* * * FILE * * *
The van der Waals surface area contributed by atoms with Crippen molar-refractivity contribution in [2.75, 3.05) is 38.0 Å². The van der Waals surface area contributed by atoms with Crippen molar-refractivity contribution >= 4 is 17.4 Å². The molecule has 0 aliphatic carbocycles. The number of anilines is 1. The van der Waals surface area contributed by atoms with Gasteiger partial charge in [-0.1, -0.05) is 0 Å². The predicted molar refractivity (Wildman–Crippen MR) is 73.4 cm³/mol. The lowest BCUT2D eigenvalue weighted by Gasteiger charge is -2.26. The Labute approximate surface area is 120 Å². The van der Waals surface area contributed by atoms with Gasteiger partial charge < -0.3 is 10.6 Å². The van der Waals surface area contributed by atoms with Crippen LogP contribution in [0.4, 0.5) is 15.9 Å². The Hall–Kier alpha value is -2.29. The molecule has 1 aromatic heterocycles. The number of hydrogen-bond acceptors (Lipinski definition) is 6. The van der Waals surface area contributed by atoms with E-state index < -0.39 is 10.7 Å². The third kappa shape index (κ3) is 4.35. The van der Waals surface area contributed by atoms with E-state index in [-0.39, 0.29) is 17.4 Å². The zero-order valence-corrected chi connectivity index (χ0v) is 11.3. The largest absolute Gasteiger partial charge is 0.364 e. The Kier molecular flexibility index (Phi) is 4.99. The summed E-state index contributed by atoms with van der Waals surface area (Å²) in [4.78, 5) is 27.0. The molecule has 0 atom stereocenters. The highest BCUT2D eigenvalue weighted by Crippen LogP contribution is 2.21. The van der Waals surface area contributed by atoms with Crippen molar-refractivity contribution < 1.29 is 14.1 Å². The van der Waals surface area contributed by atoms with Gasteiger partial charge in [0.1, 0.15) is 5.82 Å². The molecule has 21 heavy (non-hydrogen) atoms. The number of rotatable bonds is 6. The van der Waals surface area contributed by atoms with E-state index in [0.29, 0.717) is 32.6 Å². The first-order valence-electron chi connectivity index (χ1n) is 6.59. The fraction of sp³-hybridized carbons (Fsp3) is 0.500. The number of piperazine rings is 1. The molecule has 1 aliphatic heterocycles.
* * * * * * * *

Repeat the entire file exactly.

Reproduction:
The van der Waals surface area contributed by atoms with Crippen molar-refractivity contribution in [2.75, 3.05) is 38.0 Å². The van der Waals surface area contributed by atoms with Crippen molar-refractivity contribution >= 4 is 17.4 Å². The molecule has 0 aliphatic carbocycles. The number of anilines is 1. The van der Waals surface area contributed by atoms with Gasteiger partial charge in [-0.1, -0.05) is 0 Å². The predicted molar refractivity (Wildman–Crippen MR) is 73.4 cm³/mol. The lowest BCUT2D eigenvalue weighted by Gasteiger charge is -2.26. The Labute approximate surface area is 120 Å². The van der Waals surface area contributed by atoms with Gasteiger partial charge < -0.3 is 10.6 Å². The van der Waals surface area contributed by atoms with Crippen LogP contribution in [0.4, 0.5) is 15.9 Å². The Hall–Kier alpha value is -2.29. The molecule has 1 aromatic heterocycles. The number of hydrogen-bond acceptors (Lipinski definition) is 6. The van der Waals surface area contributed by atoms with E-state index < -0.39 is 10.7 Å². The third kappa shape index (κ3) is 4.35. The van der Waals surface area contributed by atoms with E-state index in [-0.39, 0.29) is 17.4 Å². The zero-order valence-corrected chi connectivity index (χ0v) is 11.3. The largest absolute Gasteiger partial charge is 0.364 e. The Kier molecular flexibility index (Phi) is 4.99. The summed E-state index contributed by atoms with van der Waals surface area (Å²) in [4.78, 5) is 27.0. The molecule has 0 atom stereocenters. The highest BCUT2D eigenvalue weighted by Crippen LogP contribution is 2.21. The van der Waals surface area contributed by atoms with Crippen molar-refractivity contribution < 1.29 is 14.1 Å². The van der Waals surface area contributed by atoms with Gasteiger partial charge in [0.1, 0.15) is 5.82 Å². The molecule has 21 heavy (non-hydrogen) atoms. The number of rotatable bonds is 6. The van der Waals surface area contributed by atoms with E-state index in [0.29, 0.717) is 32.6 Å². The first-order valence-electron chi connectivity index (χ1n) is 6.59. The fraction of sp³-hybridized carbons (Fsp3) is 0.500. The number of piperazine rings is 1. The molecule has 1 aliphatic heterocycles.